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I am writing a service for my Android app and I am trying to understand how the binding mechanism works. If I bind my service in the onCreate of an activity but I don't unbind it in onStop or onDestroy, I get the error :

android.app.ServiceConnectionLeaked: Service com.google.ipc.invalidation.ticl.android.AndroidInvalidationService has leaked ServiceConnection com.googl
                              e.ipc.invalidation.external.client.android.service.ServiceBinder$1@4177f8f8 that was originally bound here

So my question is : what is the problem exactly with leaking a connection, what am I preventing by unbinding my service ?

40

That happens when Android OS destroys Activity and finds that a ServiceConnection still bound to a running Service, so you need to unbind the service before destroying your Activity

  • 1
    To clarify : the system uses the binding system to know if a service is still used or not. It is especially important if startService is not called, since in that case it is the framework that will kill it, so not unbinding a service when the activity is destroyed prevents the system from doing this efficiently. – Teovald Sep 8 '12 at 21:18
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Typically your app is the only app that can access your Service (or have a use for it). If destroy your app with this Service still running then that Service no longer has a purpose. It will exist in memory consuming resources but doing nothing. By unbinding or stopping your Service when you are done, you return these resources so that they can be used by other apps.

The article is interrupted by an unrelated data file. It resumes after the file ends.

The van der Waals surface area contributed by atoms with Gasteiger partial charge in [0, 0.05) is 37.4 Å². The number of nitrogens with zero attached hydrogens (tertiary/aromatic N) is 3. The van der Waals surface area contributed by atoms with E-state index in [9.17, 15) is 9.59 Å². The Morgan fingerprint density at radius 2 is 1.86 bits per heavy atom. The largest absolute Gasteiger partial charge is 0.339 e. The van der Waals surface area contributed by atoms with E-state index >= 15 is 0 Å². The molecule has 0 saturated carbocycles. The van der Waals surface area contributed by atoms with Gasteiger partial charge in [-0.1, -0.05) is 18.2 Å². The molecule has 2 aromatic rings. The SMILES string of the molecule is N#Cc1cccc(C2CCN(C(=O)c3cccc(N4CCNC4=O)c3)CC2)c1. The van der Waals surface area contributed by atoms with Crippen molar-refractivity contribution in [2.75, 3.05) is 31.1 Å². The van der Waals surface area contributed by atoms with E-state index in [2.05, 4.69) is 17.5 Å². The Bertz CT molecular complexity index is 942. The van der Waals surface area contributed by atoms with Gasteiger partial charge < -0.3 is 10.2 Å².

Think of a child that spreads their toys across a room and then leaves. Everyone else in the house (the parents, siblings and guests) has no use for them and must walk around everything. The toys are simply in the way. If the child puts them away, then anyone can use the room for whatever they want.

Hope that helps!

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    +1! One of the most helpful answers on the topic, especially due to the great analogy given! – Swayam Mar 19 '13 at 13:26
  • but what if I want it to keep running while I am using other activity. I have used START_STICKY in my service to do that but if I unbind my service would stop.. (it is downloading data from a ble device) – JourneyWithAndroid Apr 2 '15 at 21:41
  • Actually, connections to bound services will automatically be cleaned up when your application process dies. Binder is designed this way to prevent resource leaks since Android can kill your app anytime it does not have an Activity in the started state (onDestroy() may not be called). – E.M. Sep 21 '17 at 17:06
4

The services are still running even after the activity gets closed. So you need to unbind the resource in onStop or onDestroy.

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